> interpretIO helloWorld2;;
Hi, what's your name?
Hello World
val it : unit = ()

We now have parity with our original program. We’ve split the program’s definition from its execution, giving us a pure, side-effect-free representation of a side-effecting program. But is it worth the increased complexity, the author asked rhetorically?

Pure interpreters

This split of definition and execution opens up some interesting possibilities. For example, we can interpret this program using a purely functional interpreter which reads from a stack of inputs and produces a list of outputs. We can use this for testing, including as a means to differentiate Terminal programs.

let interpretPure (input:string Stack) (term:Terminal) : string list =
    let rec step i o t =
        match t with
            | WriteLine (s, next) -> step i (s :: o) next
            | ReadLine f          ->
                let (line, i') = pop i
                let next = f (line |?? "")
                step i' o next
            | EndProgram -> List.rev o
    step input [] term
(* fsi:
    > interpretPure (Stack ["World"]) helloWorld2;;
    val it : string list = ["Hi, what's your name?"; "Hello World"]

We can also write other interpreters, say one that pretty prints a program so we can see exactly what an instance of Terminal is doing for certain inputs.

The benefits of this separation don’t stop at terminal IO. We could model database operations like this, and have different interpreters to perform those operations against SQL Server, RavenDB, an in-memory datastore and the filesystem. The program is the definition, how we interpret it is up to us. 1

Composing Terminal programs

Our current implementation suffers from one big problem; we can’t combine Terminal programs. We have to define a full Terminal program upfront, as each operation also defines what the next operation is going to be. Speaking of which, assembling programs that are more complex than helloWorld2 is going to get very messy.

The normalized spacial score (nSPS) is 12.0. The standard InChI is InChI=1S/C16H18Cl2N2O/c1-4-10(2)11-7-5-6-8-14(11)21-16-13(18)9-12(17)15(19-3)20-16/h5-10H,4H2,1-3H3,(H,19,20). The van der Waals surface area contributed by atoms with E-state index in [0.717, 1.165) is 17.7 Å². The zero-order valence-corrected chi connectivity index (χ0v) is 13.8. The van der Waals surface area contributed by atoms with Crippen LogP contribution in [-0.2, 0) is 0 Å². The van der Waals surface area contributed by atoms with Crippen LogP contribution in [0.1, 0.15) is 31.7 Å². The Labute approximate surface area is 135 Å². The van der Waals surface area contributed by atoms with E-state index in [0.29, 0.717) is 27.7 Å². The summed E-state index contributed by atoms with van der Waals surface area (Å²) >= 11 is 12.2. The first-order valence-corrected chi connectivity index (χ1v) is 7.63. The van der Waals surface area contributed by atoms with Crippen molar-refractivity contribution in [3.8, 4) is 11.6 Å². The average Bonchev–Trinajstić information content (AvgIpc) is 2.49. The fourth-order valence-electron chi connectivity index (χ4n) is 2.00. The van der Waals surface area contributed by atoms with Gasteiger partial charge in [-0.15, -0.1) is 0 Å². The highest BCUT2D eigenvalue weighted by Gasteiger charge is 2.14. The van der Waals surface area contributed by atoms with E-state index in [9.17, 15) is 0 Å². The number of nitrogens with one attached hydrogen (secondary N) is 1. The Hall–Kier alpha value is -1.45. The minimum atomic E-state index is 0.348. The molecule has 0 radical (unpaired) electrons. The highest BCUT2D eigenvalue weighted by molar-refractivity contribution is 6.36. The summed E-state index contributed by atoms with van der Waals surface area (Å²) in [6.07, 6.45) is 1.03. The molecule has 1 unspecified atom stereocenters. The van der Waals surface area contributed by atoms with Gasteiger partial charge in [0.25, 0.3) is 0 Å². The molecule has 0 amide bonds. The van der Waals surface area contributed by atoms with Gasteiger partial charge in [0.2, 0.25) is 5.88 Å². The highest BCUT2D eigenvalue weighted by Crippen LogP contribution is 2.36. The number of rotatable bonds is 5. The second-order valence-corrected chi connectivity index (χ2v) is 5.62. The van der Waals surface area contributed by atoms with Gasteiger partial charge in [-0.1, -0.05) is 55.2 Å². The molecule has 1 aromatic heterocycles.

For this separation of definition and execution to be really useful we need to be able to compose Terminal programs so that it’s easy to assemble them.

Separating the recursion from the definition of operations

There first step towards composing these operations is removing the need for each operation to specify the next operation. We still need to be able to chain together operations, but we’ll separate this job out into another type. This will give us two data types: one defining the available operations, and another to handle the recursive part of the old Terminal data type:

type Terminal<'a> =
    | WriteLine of string  * 'a
    | ReadLine of (string -> 'a)
type FreeTerm<'a> =
    | Pure of 'a
    | FreeTerm of Terminal<FreeTerm<'a>>

We now have a funny looking Terminal definition. WriteLine, for example, takes the string to write, but also a value of some generic type 'a instead of the next Terminal operation to execute. This generic parameter lets us define the FreeTerm type which we can use to chain Terminal operations together using the FreeTerm of Terminal<FreeTerm<'a>> constructor, or to end the recursive definition using the Pure of 'a constructor.

Using these two types, our program becomes:

let helloWorld3 =
    FreeTerm (WriteLine ("Hi, what's your name?",
                FreeTerm (ReadLine (fun name ->
                    FreeTerm (WriteLine (("Hello " + name), Pure ()))))))

We’ll also need to update both our interpreters to match FreeTerm instead of Terminal. For example, the side-effecting interpreter becomes:

let rec interpretIO (term:FreeTerm<'a>) : 'a =
    match term with
        | FreeTerm (WriteLine (s, next)) -> Console.WriteLine s; interpretIO next
        | FreeTerm (ReadLine f) ->
            let read = Console.ReadLine()
            interpretIO (f read)
        | Pure a -> a

Combining programs

Now we can define some general functions to help us update and combine these types, and from there build some helper functions to give us a much nicer way of defining our Terminal IO programs.

The first function we need is mapTerm, which will let us transform a Terminal<'a> into a Terminal<'b> if we have a way to convert 'a to 'b.

let mapTerm (f : 'a -> 'b) (term : Terminal<'a>) : Terminal<'b> =
    match term with